An entirely new type of black hole — one that’s ‘super-powered’, and highly compact — was recently discovered by an international team of astronomers. This first of its kind black hole has been dubbed MQ1 by those involved.
The researchers — who had been studying the galaxy known as M83 — came across the black hole quite by chance, but it’s a significant finding. Previously researchers had discovered other compact objects roughly as powerful as MQ1, but hadn’t been able to determine the nature or size of the black hole within them. That’s now changed.
The International Centre for Radio Astronomy Research provides more:
The team observed the MQ1 system with multiple telescopes and discovered that it is a standard-sized small black hole, rather than a slightly bigger version that was theorised to account for all its power.
Curtin University senior research fellow Dr Roberto Soria, who is part of the International Centre for Radio Astronomy Research (ICRAR) and led the team investigating MQ1, said it was important to understand how stars were formed, how they evolved and how they died, within a spiral shaped galaxy like M83.
“MQ1 is classed as a microquasar — a black hole surrounded by a bubble of hot gas, which is heated by two jets just outside the black hole, powerfully shooting out energy in opposite directions, acting like cosmic sandblasters pushing out on the surrounding gas,” Dr Soria stated.
“The significance of the huge jet power measured for MQ1 goes beyond this particular galaxy: it helps astronomers understand and quantify the strong effect that black hole jets have on the surrounding gas, which gets heated and swept away.
“This must have been a significant factor in the early stages of galaxy evolution, 12 billion years ago, because we have evidence that powerful black holes like MQ1, which are rare today, were much more common at the time.”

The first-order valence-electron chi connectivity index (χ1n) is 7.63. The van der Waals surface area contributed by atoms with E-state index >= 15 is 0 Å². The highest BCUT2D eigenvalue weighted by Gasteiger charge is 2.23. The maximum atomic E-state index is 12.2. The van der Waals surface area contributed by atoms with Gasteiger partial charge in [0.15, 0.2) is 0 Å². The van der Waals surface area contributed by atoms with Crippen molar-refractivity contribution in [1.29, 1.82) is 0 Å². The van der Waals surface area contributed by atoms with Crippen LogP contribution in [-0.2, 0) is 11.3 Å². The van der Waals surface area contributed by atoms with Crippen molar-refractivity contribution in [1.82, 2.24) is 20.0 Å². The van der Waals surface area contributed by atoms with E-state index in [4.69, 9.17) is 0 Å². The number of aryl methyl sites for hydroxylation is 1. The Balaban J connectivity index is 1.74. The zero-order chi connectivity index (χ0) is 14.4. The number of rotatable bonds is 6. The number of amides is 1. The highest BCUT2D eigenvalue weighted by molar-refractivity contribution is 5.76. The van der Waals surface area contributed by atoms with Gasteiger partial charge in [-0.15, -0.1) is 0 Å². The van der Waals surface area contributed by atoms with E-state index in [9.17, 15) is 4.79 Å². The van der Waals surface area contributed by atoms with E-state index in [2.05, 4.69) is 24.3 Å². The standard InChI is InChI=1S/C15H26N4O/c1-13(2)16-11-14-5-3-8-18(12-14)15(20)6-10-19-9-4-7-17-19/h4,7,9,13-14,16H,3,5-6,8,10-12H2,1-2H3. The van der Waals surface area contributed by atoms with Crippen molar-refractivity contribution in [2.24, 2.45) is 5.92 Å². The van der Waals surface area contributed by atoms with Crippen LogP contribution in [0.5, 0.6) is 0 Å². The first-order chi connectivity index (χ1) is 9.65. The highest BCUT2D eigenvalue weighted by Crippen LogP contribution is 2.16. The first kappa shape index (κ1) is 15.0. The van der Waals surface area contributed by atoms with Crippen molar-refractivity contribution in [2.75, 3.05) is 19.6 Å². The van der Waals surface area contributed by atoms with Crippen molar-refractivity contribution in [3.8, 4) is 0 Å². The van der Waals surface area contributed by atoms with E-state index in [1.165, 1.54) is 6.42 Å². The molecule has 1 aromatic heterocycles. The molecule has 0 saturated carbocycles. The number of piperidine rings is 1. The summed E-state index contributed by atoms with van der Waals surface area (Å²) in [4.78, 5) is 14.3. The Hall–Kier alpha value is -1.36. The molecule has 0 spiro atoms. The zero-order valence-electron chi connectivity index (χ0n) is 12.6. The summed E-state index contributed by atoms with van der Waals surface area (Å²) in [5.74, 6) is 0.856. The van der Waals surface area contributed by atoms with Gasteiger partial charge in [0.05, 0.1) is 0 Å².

“By studying microquasars such as MQ1, we get a glimpse of how the early universe evolved, how fast quasars grew and how much energy black holes provided to their environment.”
For some comparison, note the fact that the most powerful microquasar in our galaxy (SS433), is roughly 10 times less powerful than MQ1 is.
While the black hole in MQ1 is “only” around 100 kilometers wide, the whole MQ1 structure is considerably larger — larger than the whole of our Solar System. The jets that extend around it go for, roughly, 20 light years in every direction.
“Black holes vary in size and are classed as either stellar mass (less than about 70 times the mass of our Sun) or supermassive (millions of times the mass of our Sun, like the giant black hole that is located in the middle of the Milky Way). MQ1 is a stellar mass black hole and was likely formed when a star died, collapsing to leave behind a compact mass.”
The new discovery of is just one of the findings from the recent large-scale and comprehensive review of the M83 galaxy — located about 15 million light years away from Earth.
Image Credit: M83 – NASA, ESA and the Hubble Heritage Team (WFC3/UVIS, STScI-PRC14-04a).MQ1 inset – W. P. Blair (Johns Hopkins University) & R. Soria (ICRAR-Curtin)